I‘m an optimist. I resist the “half-empty” glass. I look for the best in others. At times, I suffer the consequences, but seeing the good helps me to feel better and remain upbeat even in times of crisis. As a manager of people, I’ve found that it’s far more effective to encourage their sparks of creativity and goodness, intelligence and decency that to be overly critical and negative.
I’m well aware, of course, that everyone errs, uses bad judgment, succumbs to ego, appears foolish, behaves destructively, and gives license to their darker angels. But I stay hopeful anyway as a necessary hedge against despair.
That being said I’ve had an excruciatingly difficult time as has half the country’s voting population (that is, half + 2 million and still counting!!!!!!!) since the election. I worry and am still mourning the multi-cultural, inclusive, diverse, and visionary politics of the Obama era.
Of course, the President has not been perfect. He made his share of mistakes. But I love what he tried to do for the nation and world. I’ve been inspired by his effort to promote a forward-looking, progressive, and smart agenda that emphasized the best in the human condition. I love his elegance, rhetoric, humor, thinking, judgment, and policy emphasis. I loved his effort to bring the Israelis and Palestinians to a two-state solution. I respect his diplomatic success in disarming Iran of its nuclear weapons and capability without ever firing a shot. I’m encouraged by his success internationally in bringing about the Paris climate accord. I loved that he did as no President before him was able to do, get passed the Affordable Care Act, and I looked forward to Hillary and a democratic Senate improving upon it. I respect his dignity under constant assault by racists who just could not countenance a black man in the Oval Office. I love Hillary’s toughness and faith-based politics despite so much misogyny that undermined her campaign. (Note: I know that many people opposed Obama and Clinton for legitimate reasons other than racism and misogyny)
The two of them gave me hope that the battle to build a more just and compassionate society was on the right track.
I’m beginning to find my bearings again, thankfully, since November 8. Jon Stewart was right in an interview after the election when he remarked that this country is no different today than it was before the election. The same people – good, bad and ugly – make up the patches of the American quilt just as they did before.
We who are/were demoralized, therefore, are not starting from zero. Much has been done already to improve America and much has still to be done. I hope against hope that Trump will surprise everyone, but I’m not putting money on it. I hope as well that members of his own party stand against him and others when they propose policies that are destructive.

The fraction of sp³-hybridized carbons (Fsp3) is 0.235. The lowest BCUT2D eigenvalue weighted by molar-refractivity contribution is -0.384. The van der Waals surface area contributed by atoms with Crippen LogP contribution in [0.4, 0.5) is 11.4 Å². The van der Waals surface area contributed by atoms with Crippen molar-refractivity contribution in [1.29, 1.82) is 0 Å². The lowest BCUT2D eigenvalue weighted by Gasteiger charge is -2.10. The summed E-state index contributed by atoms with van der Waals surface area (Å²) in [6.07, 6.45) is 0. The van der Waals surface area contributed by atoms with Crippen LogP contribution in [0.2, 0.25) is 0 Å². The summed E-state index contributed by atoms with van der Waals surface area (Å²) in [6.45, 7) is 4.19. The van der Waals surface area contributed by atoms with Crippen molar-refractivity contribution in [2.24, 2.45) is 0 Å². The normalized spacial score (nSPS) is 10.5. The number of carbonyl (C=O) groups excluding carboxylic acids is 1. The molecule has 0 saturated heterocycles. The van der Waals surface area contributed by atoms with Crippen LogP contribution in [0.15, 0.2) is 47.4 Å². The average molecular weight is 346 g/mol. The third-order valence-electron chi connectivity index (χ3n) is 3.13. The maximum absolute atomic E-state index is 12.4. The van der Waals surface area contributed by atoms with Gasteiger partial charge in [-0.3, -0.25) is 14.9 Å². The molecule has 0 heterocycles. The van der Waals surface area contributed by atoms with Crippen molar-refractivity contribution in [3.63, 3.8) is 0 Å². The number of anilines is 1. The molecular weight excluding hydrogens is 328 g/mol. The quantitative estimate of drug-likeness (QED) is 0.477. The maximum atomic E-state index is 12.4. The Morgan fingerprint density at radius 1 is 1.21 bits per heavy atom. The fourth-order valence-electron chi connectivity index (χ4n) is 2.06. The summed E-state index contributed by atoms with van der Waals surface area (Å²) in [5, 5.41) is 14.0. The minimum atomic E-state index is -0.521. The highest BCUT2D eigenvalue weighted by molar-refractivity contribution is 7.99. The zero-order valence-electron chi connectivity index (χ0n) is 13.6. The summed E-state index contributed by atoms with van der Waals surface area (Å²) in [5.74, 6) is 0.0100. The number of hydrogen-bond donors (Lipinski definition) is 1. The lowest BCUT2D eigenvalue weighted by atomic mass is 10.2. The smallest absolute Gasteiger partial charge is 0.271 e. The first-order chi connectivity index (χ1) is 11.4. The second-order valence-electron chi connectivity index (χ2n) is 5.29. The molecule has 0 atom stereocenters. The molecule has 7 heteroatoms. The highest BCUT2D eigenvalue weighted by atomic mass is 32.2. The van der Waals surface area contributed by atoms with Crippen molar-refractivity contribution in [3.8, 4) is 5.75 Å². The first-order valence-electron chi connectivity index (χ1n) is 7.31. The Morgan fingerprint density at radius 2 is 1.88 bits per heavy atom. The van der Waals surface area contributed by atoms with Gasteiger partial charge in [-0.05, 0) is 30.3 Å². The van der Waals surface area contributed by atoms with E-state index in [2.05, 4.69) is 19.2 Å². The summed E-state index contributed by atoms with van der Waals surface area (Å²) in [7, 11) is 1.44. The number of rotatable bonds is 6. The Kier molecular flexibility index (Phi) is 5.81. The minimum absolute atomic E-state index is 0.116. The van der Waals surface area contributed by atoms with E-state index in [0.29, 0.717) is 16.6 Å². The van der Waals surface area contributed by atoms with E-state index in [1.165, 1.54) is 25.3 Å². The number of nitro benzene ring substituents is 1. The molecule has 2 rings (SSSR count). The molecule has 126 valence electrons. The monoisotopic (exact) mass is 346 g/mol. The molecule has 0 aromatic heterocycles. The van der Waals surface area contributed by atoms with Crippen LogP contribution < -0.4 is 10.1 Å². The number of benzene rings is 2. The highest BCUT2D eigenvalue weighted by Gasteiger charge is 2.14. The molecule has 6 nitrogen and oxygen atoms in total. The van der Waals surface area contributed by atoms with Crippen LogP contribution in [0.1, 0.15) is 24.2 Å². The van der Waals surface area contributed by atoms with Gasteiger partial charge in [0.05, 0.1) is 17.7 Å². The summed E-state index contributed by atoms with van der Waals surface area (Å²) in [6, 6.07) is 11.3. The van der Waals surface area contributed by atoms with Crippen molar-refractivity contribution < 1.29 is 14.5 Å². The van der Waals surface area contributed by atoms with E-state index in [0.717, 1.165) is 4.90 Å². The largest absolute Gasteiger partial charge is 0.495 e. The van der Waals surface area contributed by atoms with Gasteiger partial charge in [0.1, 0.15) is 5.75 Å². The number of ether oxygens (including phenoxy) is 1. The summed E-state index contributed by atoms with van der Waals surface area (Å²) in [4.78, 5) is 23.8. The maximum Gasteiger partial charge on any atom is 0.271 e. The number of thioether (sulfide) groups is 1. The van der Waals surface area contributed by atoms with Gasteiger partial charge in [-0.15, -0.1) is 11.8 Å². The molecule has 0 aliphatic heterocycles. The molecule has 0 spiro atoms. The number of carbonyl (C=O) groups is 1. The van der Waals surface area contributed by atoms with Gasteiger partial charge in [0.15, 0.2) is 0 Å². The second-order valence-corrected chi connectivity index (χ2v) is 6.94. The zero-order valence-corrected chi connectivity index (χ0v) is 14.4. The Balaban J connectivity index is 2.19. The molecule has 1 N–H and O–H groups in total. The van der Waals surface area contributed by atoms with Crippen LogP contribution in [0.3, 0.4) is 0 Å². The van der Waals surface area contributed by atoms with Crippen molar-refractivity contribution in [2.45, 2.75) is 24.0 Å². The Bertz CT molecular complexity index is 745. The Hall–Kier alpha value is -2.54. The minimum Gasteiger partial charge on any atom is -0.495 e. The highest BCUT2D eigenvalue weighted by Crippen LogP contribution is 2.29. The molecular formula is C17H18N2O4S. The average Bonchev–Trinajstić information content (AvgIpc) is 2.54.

Instead, I believe that its time for everyone to become more engaged in social justice advocacy work than we ever have been before in order to prevent a deterioration in our democracy and our compassionate society.
We have to align with just causes and just organizations, with local, state and federal officials who share our vision and democratic pluralist values.
We Jews have to act as Jews and be ready to advocate on behalf of the vulnerable and the shrinking middle class, and to stand united against efforts to eviscerate the social safety net.
We have to push hard on behalf of the welfare of the 42 million food insecure Americans who have no idea when or from where their next meal will come.
We have to support women’s rights to equal pay for equal work, and their right to choose, as well as the equal marriage rights of the LGBTQ community.
We have to stand up for the environment, for science, for technological advance, for higher education for everyone regardless of their ability to pay, for critical thinking, and for fact-based truth.
We have to protect immigrants, peoples of color, and strangers, and to challenge those who claim that any human being is “illegal.”
The pendulum swings both ways and we can’t forget the ancient words of the Biblical prophet that called for justice, compassion and humility before God.
We have to remember Dr. King’s words that “the arc of the moral universe is long, but it bends towards justice.”
That is the message of hope. The optimist in me dies hard. I hope that it dies hard in you too!
David Kanter said:
Thanks, John. What better time than Thanksgiving to be encouraged to see the “glass half full”.
P Klein said:
John, thanks you articulated beautifully what so many of us are thinking.
Marsha Pinson said:
Welcome, if challenging, words to begin a holiday of giving thanks. Thank you, as always, for articulating tough feelings.
Sophie Sartain said:
Thank you, John. I am normally a “half-full” type, but the last two weeks have been tough.
Thank you John. The optimist in me is not dead, not even beaten down a little. Why? Optimism is a conscious choice, and in my view, a choice that contributes to creating the world that I, and all of us live in. So no matter how dark…I focus on the light that their is and proceed accordingly…So Trump with be a great president, either because somewhere deep inside, he has it in him. Or, because we the people, force him too. I personally, won’t let “them” whoever they maybe, ship immigrants off to the camps…and will let anyone know it who tries. Dr. Bob Newport
Janis Barquist said:
Thank you, However, I am still very demoralized. And very fearful for the future.
On Wed, Nov 23, 2016 at 9:26 AM, Rabbi John Rosove’s Blog wrote:
> rabbijohnrosove posted: “I‘m an optimist. I resist the “half-empty” glass. > I look for the best in others. At times, I suffer the consequences, but > seeing the good helps me to feel better and remain upbeat even in times of > crisis. As a manager of people, I’ve found that it’s far m” >